“Bring it”

Currently isolating a single story as the biggest story of any week in American politics is difficult. Last week was no exception. All that said my choice is the Brett Kavanaugh confirmation hearings. My predictions haven’t changed; I still expect him to come out of committee on a Party line vote and his conformation in the Senate, while not a sure thing, is still likely; (more on that another day.) That is not to say that the hearings lacked impact. Let’s explore.   

I learned a few things about Kavanaugh, a lot about the Republicans and the Cory Booker – Kamala Harris “battle” took some interesting turns. There is a lot more there than initially meets the eye and most of it will not be resolved for years.

Other than the fact that Kavanaugh was by far the most “legally challenged President friendly” nominee available to Trump we learned that he is a lair and extreme right team player. The Republicans tried to bury his history but the Democrats succeeded in bringing out enough of it to prove that Kavanaugh had lied in his previous 2004 and 2006 confirmation hearings.

As Democratic ranking member Diane Feinstein pointed out on the first day we also learned that Kavanaugh is talented at running out the clock. When convenient what should have been a simple yes or no, or at best one sentence answer ended up being doctoral dissertation.

Day two of the questioning opened up with a battle over the release of documents that were classified “Committee Confidential”. Booker made the bold statement that he was releasing some. Republican John Cornyn reacted by reading the Senate rule that prohibited that action and outlining that the punishment was expulsion from the Senate. Booker’s response was, “Bring it.” Booker outsmarting Cornyn was about as surprising as a major league baseball team beating a college team in a spring training baseball game; it’s not much of a contest. Cornyn couldn’t file the charges because that would bring out the documents the Republicans desperately wanted to suppress and removal of a Senator requires a two-thirds vote in the Senate which they could never get. Soon several other Democrats on the Committee joined Booker. Cornyn and his Republican colleagues on the Committee were defeated. A bunch of documents started to “leak” and you can expect more in the coming days.

The Republicans scrambled to save face and avoid a certain loss showdown. What did they do? What else, they lied. Suddenly they said the documents had been cleared for release at 4am that morning. I find it telling that Cornyn employed his intimidation move. My advice to the senior Senator from Texas is to recognize your cerebral limitations and don’t get into a mental contest with someone clearly superior.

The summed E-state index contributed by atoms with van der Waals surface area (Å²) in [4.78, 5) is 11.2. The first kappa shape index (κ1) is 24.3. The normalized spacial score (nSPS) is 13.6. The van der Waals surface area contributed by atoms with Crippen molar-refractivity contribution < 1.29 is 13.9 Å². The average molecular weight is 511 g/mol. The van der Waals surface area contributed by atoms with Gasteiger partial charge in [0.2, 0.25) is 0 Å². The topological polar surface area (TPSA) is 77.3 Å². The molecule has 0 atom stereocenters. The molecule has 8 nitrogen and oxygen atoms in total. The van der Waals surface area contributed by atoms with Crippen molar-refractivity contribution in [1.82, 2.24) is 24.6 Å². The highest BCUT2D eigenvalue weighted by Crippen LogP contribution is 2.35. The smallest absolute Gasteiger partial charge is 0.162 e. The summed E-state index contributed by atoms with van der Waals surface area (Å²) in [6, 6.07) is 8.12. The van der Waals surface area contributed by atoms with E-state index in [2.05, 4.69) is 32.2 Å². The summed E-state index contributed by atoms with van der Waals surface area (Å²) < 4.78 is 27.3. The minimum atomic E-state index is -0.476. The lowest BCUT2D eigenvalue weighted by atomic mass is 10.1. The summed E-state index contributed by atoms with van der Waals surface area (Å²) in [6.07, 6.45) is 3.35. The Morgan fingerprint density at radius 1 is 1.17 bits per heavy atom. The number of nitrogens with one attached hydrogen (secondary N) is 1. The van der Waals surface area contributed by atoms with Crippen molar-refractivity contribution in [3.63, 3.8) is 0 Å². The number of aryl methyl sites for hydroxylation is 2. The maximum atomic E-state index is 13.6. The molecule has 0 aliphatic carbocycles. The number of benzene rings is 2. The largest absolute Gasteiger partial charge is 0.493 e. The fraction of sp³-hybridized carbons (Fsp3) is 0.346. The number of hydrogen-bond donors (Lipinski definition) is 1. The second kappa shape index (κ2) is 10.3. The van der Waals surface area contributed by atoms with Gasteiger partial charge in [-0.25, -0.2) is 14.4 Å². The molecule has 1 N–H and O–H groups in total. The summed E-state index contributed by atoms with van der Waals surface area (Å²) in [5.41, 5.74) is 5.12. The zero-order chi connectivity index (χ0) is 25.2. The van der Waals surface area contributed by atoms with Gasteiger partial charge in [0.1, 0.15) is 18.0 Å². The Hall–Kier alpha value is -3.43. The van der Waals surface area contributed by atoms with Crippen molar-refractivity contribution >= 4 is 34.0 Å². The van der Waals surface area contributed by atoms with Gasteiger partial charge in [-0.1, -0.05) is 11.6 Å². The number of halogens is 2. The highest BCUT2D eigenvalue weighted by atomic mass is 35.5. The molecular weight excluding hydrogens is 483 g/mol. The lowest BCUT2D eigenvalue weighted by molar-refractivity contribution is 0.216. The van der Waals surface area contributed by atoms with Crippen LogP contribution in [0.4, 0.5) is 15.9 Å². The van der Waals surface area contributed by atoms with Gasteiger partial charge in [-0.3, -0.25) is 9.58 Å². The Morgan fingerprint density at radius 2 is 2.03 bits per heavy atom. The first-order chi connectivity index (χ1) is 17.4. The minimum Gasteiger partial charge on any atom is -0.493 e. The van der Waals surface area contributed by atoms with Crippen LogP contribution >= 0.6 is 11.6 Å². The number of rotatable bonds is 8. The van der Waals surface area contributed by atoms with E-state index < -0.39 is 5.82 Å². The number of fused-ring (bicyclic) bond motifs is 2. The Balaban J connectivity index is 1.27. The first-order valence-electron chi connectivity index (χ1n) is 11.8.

The larger lesson here is that, like President Trump and Kavanaugh, the Republicans on the Senate Judiciary Committee are willing to lie if that is what it takes to achieve an objective. This didn’t start with Trump; he is just an obvious example.

In Harris’ questioning she appeared to get Kavanaugh to lie about a conversation he had with a member(s) of a Trump aligned law firm with regard to the Mueller investigation. Did that conversation make its way back to Trump and help Kavanaugh’s case in securing the nomination? That sounds plausible to me.

The intriguing part of Harris’ gambit was that she never identified the exact conversation. Kamala Harris is a lot of things, one of which is very intelligent. I can’t see her pursuing this line of questioning unless she both knew the answer and could prove it. That begs the question: why didn’t she prove it in Committee. I think her strategy is to reveal it at a more opportune and impactful time.

One of the sub-plots of the hearings was who would get better press Booker or Harris? Both are leading contenders for the 2020 Democratic presidential nomination. Booker is winning at the moment. He enjoyed a slight advantage in that his scheduled questioning times were more conducive to getting good press coverage. He further supplemented that advantage by inserting himself into the early session wrangling between the Parties. I still feel there are others shoes to fall in this contest and will not declare victory for Booker just yet.

I will cover what should have been the main issue here – the confirmation of Kavanaugh – another day. However, if confirmed there is a very good chance enough evidence has emerged that he can be impeached at a future day. It certainly appears he lied to the Committee during two previous confirmation hearings and if Harris has that ace up her sleeve he did it again last week. I am still sticking to my prediction that Trump will resign under the threat of impeachment ala Nixon. It makes us look like a banana republic but I think many of Trump’s actions will have to be nullified in the future and Kavanaugh may well be among them.

Like most of the political stories of 2018, this is definitely a “to be continued” one!

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